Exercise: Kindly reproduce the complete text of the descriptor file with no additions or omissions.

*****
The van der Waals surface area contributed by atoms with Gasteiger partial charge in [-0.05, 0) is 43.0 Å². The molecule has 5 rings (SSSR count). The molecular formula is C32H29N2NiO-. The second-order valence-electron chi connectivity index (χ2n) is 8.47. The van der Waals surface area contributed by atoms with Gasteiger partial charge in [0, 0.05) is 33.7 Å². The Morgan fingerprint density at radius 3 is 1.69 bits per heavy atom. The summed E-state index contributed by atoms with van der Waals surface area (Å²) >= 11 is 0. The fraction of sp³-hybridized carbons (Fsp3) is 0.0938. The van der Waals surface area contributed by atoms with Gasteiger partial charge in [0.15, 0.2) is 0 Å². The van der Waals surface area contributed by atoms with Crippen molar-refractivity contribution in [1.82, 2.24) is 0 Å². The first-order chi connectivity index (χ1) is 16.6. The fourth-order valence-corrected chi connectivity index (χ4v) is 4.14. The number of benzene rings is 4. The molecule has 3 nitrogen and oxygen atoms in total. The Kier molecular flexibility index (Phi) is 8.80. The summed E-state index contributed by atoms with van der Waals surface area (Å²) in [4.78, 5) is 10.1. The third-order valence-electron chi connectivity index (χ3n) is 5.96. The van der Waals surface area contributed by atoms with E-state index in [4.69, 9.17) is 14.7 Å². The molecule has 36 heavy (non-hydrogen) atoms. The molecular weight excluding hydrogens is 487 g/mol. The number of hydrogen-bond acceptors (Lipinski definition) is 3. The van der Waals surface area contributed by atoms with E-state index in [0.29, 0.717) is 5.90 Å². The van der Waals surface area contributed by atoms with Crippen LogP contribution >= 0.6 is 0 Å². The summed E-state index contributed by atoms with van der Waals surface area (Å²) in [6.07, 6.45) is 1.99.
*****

The van der Waals surface area contributed by atoms with Gasteiger partial charge in [-0.05, 0) is 43.0 Å². The molecule has 5 rings (SSSR count). The molecular formula is C32H29N2NiO-. The second-order valence-electron chi connectivity index (χ2n) is 8.47. The van der Waals surface area contributed by atoms with Gasteiger partial charge in [0, 0.05) is 33.7 Å². The Morgan fingerprint density at radius 3 is 1.69 bits per heavy atom. The summed E-state index contributed by atoms with van der Waals surface area (Å²) >= 11 is 0. The fraction of sp³-hybridized carbons (Fsp3) is 0.0938. The van der Waals surface area contributed by atoms with Gasteiger partial charge in [0.15, 0.2) is 0 Å². The van der Waals surface area contributed by atoms with Crippen molar-refractivity contribution in [1.82, 2.24) is 0 Å². The first-order chi connectivity index (χ1) is 16.6. The fourth-order valence-corrected chi connectivity index (χ4v) is 4.14. The number of benzene rings is 4. The molecule has 3 nitrogen and oxygen atoms in total. The Kier molecular flexibility index (Phi) is 8.80. The summed E-state index contributed by atoms with van der Waals surface area (Å²) in [4.78, 5) is 10.1. The third-order valence-electron chi connectivity index (χ3n) is 5.96. The van der Waals surface area contributed by atoms with E-state index in [4.69, 9.17) is 14.7 Å². The molecule has 36 heavy (non-hydrogen) atoms. The molecular weight excluding hydrogens is 487 g/mol. The number of hydrogen-bond acceptors (Lipinski definition) is 3. The van der Waals surface area contributed by atoms with E-state index in [0.29, 0.717) is 5.90 Å². The van der Waals surface area contributed by atoms with Crippen LogP contribution >= 0.6 is 0 Å². The summed E-state index contributed by atoms with van der Waals surface area (Å²) in [6.07, 6.45) is 1.99.